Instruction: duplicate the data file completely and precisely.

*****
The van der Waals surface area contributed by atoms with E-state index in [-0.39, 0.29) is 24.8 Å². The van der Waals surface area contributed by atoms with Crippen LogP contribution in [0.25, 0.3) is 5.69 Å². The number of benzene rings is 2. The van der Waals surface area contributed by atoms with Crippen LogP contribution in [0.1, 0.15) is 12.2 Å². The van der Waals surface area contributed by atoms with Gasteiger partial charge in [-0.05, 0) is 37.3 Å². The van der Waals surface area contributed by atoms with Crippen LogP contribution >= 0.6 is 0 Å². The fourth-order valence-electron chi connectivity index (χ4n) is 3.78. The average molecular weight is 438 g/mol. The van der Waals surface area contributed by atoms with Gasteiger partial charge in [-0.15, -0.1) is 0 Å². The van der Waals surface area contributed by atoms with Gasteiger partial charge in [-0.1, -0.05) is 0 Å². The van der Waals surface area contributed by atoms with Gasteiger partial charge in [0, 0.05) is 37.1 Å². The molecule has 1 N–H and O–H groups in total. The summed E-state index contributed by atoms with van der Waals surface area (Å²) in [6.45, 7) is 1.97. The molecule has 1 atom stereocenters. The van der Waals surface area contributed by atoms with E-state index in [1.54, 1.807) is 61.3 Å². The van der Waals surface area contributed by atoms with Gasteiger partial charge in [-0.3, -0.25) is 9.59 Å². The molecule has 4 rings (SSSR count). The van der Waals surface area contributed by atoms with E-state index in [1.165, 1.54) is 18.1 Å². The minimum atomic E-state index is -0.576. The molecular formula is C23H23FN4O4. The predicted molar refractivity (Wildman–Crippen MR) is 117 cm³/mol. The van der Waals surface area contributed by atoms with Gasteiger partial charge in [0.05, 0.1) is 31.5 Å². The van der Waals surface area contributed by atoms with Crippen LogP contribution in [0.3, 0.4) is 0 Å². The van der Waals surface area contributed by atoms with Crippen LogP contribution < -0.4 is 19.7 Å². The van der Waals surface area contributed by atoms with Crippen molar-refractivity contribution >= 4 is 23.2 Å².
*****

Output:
The van der Waals surface area contributed by atoms with E-state index in [-0.39, 0.29) is 24.8 Å². The van der Waals surface area contributed by atoms with Crippen LogP contribution in [0.25, 0.3) is 5.69 Å². The number of benzene rings is 2. The van der Waals surface area contributed by atoms with Crippen LogP contribution in [0.1, 0.15) is 12.2 Å². The van der Waals surface area contributed by atoms with Gasteiger partial charge in [-0.05, 0) is 37.3 Å². The van der Waals surface area contributed by atoms with Crippen LogP contribution >= 0.6 is 0 Å². The fourth-order valence-electron chi connectivity index (χ4n) is 3.78. The average molecular weight is 438 g/mol. The van der Waals surface area contributed by atoms with Gasteiger partial charge in [-0.15, -0.1) is 0 Å². The van der Waals surface area contributed by atoms with Gasteiger partial charge in [-0.1, -0.05) is 0 Å². The van der Waals surface area contributed by atoms with Gasteiger partial charge in [0, 0.05) is 37.1 Å². The molecule has 1 N–H and O–H groups in total. The summed E-state index contributed by atoms with van der Waals surface area (Å²) in [6.45, 7) is 1.97. The molecule has 1 atom stereocenters. The van der Waals surface area contributed by atoms with E-state index in [1.54, 1.807) is 61.3 Å². The van der Waals surface area contributed by atoms with Gasteiger partial charge in [-0.3, -0.25) is 9.59 Å². The molecule has 4 rings (SSSR count). The van der Waals surface area contributed by atoms with E-state index in [1.165, 1.54) is 18.1 Å². The minimum atomic E-state index is -0.576. The molecular formula is C23H23FN4O4. The predicted molar refractivity (Wildman–Crippen MR) is 117 cm³/mol. The van der Waals surface area contributed by atoms with Gasteiger partial charge in [0.05, 0.1) is 31.5 Å². The van der Waals surface area contributed by atoms with Crippen LogP contribution in [0.3, 0.4) is 0 Å². The van der Waals surface area contributed by atoms with Crippen LogP contribution < -0.4 is 19.7 Å². The van der Waals surface area contributed by atoms with Crippen molar-refractivity contribution >= 4 is 23.2 Å².